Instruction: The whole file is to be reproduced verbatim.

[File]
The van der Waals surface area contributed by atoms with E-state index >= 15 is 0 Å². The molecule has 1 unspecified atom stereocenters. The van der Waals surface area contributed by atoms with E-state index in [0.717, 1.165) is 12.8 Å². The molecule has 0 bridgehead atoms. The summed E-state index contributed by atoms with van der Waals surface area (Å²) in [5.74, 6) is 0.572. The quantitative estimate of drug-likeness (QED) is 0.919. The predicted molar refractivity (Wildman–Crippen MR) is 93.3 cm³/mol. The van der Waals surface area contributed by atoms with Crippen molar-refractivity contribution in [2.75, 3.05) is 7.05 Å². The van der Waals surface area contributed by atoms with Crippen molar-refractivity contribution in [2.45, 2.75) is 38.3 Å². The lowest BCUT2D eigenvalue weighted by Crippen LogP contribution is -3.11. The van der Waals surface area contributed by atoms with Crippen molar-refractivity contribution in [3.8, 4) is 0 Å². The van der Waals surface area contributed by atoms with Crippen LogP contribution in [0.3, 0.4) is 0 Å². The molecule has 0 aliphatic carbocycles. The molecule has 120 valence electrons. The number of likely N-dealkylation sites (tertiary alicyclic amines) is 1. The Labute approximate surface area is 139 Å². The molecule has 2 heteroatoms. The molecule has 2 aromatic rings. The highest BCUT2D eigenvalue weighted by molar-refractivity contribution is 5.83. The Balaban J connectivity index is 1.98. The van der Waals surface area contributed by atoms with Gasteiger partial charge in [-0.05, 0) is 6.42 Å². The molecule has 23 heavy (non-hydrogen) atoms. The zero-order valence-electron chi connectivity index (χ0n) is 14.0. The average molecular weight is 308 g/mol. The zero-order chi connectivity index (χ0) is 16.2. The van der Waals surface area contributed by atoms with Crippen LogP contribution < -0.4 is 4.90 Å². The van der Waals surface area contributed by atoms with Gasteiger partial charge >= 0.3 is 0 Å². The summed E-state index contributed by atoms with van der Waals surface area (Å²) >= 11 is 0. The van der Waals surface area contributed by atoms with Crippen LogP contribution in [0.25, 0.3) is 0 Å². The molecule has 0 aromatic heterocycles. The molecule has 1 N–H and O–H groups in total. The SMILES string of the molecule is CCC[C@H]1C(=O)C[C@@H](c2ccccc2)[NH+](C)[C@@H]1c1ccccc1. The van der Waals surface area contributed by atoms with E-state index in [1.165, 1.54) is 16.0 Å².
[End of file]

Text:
The van der Waals surface area contributed by atoms with E-state index >= 15 is 0 Å². The molecule has 1 unspecified atom stereocenters. The van der Waals surface area contributed by atoms with E-state index in [0.717, 1.165) is 12.8 Å². The molecule has 0 bridgehead atoms. The summed E-state index contributed by atoms with van der Waals surface area (Å²) in [5.74, 6) is 0.572. The quantitative estimate of drug-likeness (QED) is 0.919. The predicted molar refractivity (Wildman–Crippen MR) is 93.3 cm³/mol. The van der Waals surface area contributed by atoms with Crippen molar-refractivity contribution in [2.75, 3.05) is 7.05 Å². The van der Waals surface area contributed by atoms with Crippen molar-refractivity contribution in [2.45, 2.75) is 38.3 Å². The lowest BCUT2D eigenvalue weighted by Crippen LogP contribution is -3.11. The van der Waals surface area contributed by atoms with Crippen molar-refractivity contribution in [3.8, 4) is 0 Å². The van der Waals surface area contributed by atoms with Crippen LogP contribution in [0.3, 0.4) is 0 Å². The molecule has 0 aliphatic carbocycles. The molecule has 120 valence electrons. The number of likely N-dealkylation sites (tertiary alicyclic amines) is 1. The Labute approximate surface area is 139 Å². The molecule has 2 heteroatoms. The molecule has 2 aromatic rings. The highest BCUT2D eigenvalue weighted by molar-refractivity contribution is 5.83. The Balaban J connectivity index is 1.98. The van der Waals surface area contributed by atoms with Gasteiger partial charge in [-0.05, 0) is 6.42 Å². The molecule has 23 heavy (non-hydrogen) atoms. The zero-order valence-electron chi connectivity index (χ0n) is 14.0. The average molecular weight is 308 g/mol. The zero-order chi connectivity index (χ0) is 16.2. The van der Waals surface area contributed by atoms with Crippen LogP contribution < -0.4 is 4.90 Å². The van der Waals surface area contributed by atoms with Gasteiger partial charge >= 0.3 is 0 Å². The summed E-state index contributed by atoms with van der Waals surface area (Å²) >= 11 is 0. The van der Waals surface area contributed by atoms with Crippen LogP contribution in [0.25, 0.3) is 0 Å². The molecule has 0 aromatic heterocycles. The molecule has 1 N–H and O–H groups in total. The SMILES string of the molecule is CCC[C@H]1C(=O)C[C@@H](c2ccccc2)[NH+](C)[C@@H]1c1ccccc1. The van der Waals surface area contributed by atoms with E-state index in [1.165, 1.54) is 16.0 Å².